Hard Winter Wheat Tour Completed
Thirteen cars with 52 participants surveyed the potential of the Kansas Wheat Crop the week of April 28-May 1, 2003. The total number of field stops was 416.
Crop scouts received a brief training and tour overview session April 28 in Manhattan, KS. On April 29, the thirteen cars traveled on six different routes and arrived that evening in Colby, KS. The scouts reported very little disease pressure, but a variable crop yieldwise. Yields ranged from a low of 19 bushels to a high of 63 bushels with a day one average of 38.6 bushels per acre.
Day two saw cars going from Colby to Wichita, KS. Again, disease was not a problem, but drought in some areas caused yields to be all over the board. They ranged from 0-74 bushels with a day two average of 37.7 bushels per acre.
Day three concluded the tour with a final survey of fields from Wichita to Kansas City. These fields averaged 43.8 bushels per acre with a low of 25 and a high of 83. Due to weighted averages, this smaller production area does not have a huge influence on statewide statistics. Again, the lack of disease pressure was evident.
The results of each day, plus the three-day composite can be seen in the accompanying tables. Last yearís results are noted for comparison.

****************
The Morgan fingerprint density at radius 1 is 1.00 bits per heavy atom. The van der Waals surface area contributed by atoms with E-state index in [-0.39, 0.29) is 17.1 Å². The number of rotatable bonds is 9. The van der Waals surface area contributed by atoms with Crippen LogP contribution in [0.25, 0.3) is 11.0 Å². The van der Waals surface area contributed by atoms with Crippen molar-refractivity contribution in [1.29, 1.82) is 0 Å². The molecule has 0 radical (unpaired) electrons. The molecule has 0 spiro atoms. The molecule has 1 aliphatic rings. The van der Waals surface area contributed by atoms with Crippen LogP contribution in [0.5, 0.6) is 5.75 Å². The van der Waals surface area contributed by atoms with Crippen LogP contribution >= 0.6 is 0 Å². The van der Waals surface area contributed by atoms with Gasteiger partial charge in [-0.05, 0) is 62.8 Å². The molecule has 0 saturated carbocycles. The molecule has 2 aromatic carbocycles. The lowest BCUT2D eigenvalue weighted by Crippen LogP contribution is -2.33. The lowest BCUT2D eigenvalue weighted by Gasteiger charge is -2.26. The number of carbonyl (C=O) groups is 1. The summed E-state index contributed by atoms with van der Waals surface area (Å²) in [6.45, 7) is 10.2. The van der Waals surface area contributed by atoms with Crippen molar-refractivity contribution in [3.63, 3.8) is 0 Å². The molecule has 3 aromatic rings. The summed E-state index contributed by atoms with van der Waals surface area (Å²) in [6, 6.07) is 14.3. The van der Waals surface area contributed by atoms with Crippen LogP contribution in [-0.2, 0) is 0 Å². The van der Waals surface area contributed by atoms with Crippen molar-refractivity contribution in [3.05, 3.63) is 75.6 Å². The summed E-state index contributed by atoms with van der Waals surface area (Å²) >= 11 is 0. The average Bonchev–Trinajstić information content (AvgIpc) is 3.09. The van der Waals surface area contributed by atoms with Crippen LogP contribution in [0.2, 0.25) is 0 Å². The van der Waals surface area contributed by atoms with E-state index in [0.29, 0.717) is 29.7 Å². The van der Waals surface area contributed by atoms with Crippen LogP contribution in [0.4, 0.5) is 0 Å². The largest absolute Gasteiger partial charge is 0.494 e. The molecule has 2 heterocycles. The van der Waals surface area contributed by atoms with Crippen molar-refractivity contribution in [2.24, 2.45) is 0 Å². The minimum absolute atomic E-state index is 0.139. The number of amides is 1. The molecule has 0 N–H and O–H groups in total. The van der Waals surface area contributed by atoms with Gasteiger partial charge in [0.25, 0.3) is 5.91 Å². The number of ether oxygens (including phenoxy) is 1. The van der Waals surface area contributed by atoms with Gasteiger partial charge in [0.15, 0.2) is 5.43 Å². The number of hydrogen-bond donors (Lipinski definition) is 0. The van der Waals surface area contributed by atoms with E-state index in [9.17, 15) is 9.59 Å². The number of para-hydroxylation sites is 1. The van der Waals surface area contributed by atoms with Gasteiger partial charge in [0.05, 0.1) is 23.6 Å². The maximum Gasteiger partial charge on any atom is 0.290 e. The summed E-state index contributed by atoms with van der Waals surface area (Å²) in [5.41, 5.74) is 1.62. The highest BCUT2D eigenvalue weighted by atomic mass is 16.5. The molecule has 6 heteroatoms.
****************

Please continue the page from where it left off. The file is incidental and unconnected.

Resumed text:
Our calculated formula result for the entire trip was 38.8 bushels per acre versus 35.6 bushels on the same routes last year. Forty-four tour participants estimated the total production for Kansas at an average of 364 million bushels. This compares with our estimate of 297 million bushels last year. The Kansas Ag Statistics Service will reveal their first estimate of the Kansas crop on May 12.
Scouts from Nebraska, Colorado and Oklahoma also gave the group results of their own state mini-tours. Nebraska pegged its crop at 42 bushels per acre versus 45 last year. Colorado estimated yields of 31.2 versus 28.8 last year. Oklahoma estimated their production at 170 million bushels versus 104 million in 2002.
The keys to the 2003 crop in Kansas are moisture and the number of acres of abandonment. Some acres in the west are still too dry with a lot of small tillers subject to abortion. There seems to be more irrigated wheat than at any time in recent memory. The central areas of the state have tremendous potential. Dryland wheat just canít be much better than what the scouts saw this year in that area.